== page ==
“If you ask the average person where they think the five-string banjo originated, the chances are that they would say it came from Kentucky or North Carolina. The truth is that the banjo was originally an African instrument. ...So the question that comes to mind is why this African instrument has been assigned to the United States. To put it another way, when did black become white?” -- Dick Weissman, from the liner notes
The concept of America as a great melting pot is a double-edged sword. In the great sweep of cultural evolution over the past two and a half centuries, certain lines of connection and distinction have been obscured. American popular music, a hybrid and distillation of sources too numerous and diverse to mention, is perhaps one of the best examples of the difficulty in determining exactly what came from where.
The banjo, for example, is an instrument whose historical roots dig much deeper than the American folk and bluegrass traditions with which it is commonly associated. The banjo ultimately originated in Africa, and made its way to America with the African slaves who were brought to the fledgling colonies as early as the 1700s.
Bluesman and multi-instrumentalist Otis Taylor, who shatters the illusions of the status quo time and again via his uniquely haunting songcraft and musicianship, sheds new light on this centuries-old instrument with his new Telarc recording, Recapturing the Banjo. Set for release on February 5, 2008, the album includes riveting performances by Taylor along with some of the most accomplished banjo players on the current roots music scene: Guy Davis, Corey Harris, Alvin Youngblood Hart, Keb’ Mo’ and Don Vappie – a group that collectively boasts an impressive array of GRAMMY Awards, Handy Awards, Blues Music Awards, a MacArthur Fellowship and numerous other accolades.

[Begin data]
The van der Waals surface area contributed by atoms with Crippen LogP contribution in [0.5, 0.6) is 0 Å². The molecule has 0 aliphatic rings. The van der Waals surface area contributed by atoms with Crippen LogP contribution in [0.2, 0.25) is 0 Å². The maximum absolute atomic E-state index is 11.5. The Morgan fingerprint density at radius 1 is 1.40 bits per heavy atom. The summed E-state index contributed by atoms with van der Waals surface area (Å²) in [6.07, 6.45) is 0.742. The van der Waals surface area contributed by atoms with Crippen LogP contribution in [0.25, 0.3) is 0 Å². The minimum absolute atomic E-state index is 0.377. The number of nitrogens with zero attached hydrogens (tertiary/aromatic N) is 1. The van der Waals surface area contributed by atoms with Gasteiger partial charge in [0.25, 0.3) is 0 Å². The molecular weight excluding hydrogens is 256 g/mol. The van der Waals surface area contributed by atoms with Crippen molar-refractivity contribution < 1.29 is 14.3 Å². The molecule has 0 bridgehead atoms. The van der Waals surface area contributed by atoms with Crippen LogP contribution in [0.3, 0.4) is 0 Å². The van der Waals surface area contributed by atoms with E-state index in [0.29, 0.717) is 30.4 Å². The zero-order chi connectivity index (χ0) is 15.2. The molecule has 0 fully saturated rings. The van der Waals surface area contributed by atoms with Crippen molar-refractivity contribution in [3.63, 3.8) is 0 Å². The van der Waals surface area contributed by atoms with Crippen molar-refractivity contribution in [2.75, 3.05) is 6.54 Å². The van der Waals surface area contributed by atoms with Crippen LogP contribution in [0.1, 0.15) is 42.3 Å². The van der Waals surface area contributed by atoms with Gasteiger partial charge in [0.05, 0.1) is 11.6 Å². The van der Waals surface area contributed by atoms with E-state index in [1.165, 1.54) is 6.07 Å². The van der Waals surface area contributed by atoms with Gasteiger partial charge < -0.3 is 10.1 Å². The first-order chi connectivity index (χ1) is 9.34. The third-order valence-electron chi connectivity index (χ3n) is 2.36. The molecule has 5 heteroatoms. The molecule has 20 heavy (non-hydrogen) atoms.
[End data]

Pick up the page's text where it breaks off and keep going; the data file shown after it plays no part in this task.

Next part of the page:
“The banjo has become so closely associated with folk singers and bluegrass players,” says Taylor. “Over the years, the instrument just lost touch with its roots, and I’m just trying to re- establish that connection.”
The musicians on this recording utilize a variety of banjo styles, notes music historian Dick Weissman, author of the album’s liner notes. Guy Davis’ version of “Little Liza Jane,” which showcases the clawhammer picking style, is probably the closest thing contemporary audiences will hear to a traditional banjo performance. Alvin Youngblood Hart performs “Deep Blue Sea” in a modified traditional style, using the sort of syncopation that’s reminiscent of Dink Roberts. Keb’ Mo’ plays with finger picks in a style reminiscent of the period where mountain banjo turned into bluegrass, while Don Vappie plays tenor banjo in a more modern version of what St. Cyr and Scott were playing in New Orleans during the 1920s. “Walk Right In,” originally penned by banjoist and jug band musician Gus Cannon, recaptures the vintage jug band feel that Cannon helped define.
Other tunes on the recording utilize contemporary blues banjo interpretations that pay homage to the work of such seminal mid-20th century blues musicians as John Lee Hooker and Muddy Waters. Even Jimi Hendrix fans will find a familiar touchstone in the banjo rendition of well known “Hey Joe.”
“I wanted to make an album that was historically significant,” says Taylor, “but at the same time, I didn’t want to make a record that that was too academic. It’s not a history lesson that needs to be pushed in anyone’s face. We just wanted to reconnect the music back to the people who brought it here in the first place.”
“This recording gives the listener the opportunity to understand that the banjo is more than the toe-tapping, happy and smiling stereotypical production of the minstrel era,” says Weissman. “Freed from racial stereotypes and ignorance, it offers opportunities for black musicians to recapture their heritage. This recording is a step in that direction, from a group of artists who have already made their mark as black blues revivalists.”
Otis Taylor’s Recapturing the Banjo (CD-83667) is due at retail on February 5, 2008.